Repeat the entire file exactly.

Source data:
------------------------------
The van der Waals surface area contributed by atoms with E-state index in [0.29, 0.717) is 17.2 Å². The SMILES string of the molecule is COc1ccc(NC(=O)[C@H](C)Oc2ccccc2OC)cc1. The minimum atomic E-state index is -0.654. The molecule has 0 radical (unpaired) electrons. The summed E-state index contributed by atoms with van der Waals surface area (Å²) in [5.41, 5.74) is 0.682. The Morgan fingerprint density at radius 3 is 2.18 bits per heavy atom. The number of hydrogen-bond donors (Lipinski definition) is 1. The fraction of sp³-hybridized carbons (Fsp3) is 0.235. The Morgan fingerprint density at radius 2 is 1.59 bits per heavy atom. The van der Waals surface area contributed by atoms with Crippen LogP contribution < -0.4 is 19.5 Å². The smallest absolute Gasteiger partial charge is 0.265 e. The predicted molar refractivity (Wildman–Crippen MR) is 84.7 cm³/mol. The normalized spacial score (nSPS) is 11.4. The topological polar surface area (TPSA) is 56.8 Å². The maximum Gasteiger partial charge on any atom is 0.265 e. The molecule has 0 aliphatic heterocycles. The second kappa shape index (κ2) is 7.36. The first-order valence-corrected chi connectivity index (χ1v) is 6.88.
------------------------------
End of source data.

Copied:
The van der Waals surface area contributed by atoms with E-state index in [0.29, 0.717) is 17.2 Å². The SMILES string of the molecule is COc1ccc(NC(=O)[C@H](C)Oc2ccccc2OC)cc1. The minimum atomic E-state index is -0.654. The molecule has 0 radical (unpaired) electrons. The summed E-state index contributed by atoms with van der Waals surface area (Å²) in [5.41, 5.74) is 0.682. The Morgan fingerprint density at radius 3 is 2.18 bits per heavy atom. The number of hydrogen-bond donors (Lipinski definition) is 1. The fraction of sp³-hybridized carbons (Fsp3) is 0.235. The Morgan fingerprint density at radius 2 is 1.59 bits per heavy atom. The van der Waals surface area contributed by atoms with Crippen LogP contribution < -0.4 is 19.5 Å². The smallest absolute Gasteiger partial charge is 0.265 e. The predicted molar refractivity (Wildman–Crippen MR) is 84.7 cm³/mol. The normalized spacial score (nSPS) is 11.4. The topological polar surface area (TPSA) is 56.8 Å². The maximum Gasteiger partial charge on any atom is 0.265 e. The molecule has 0 aliphatic heterocycles. The second kappa shape index (κ2) is 7.36. The first-order valence-corrected chi connectivity index (χ1v) is 6.88.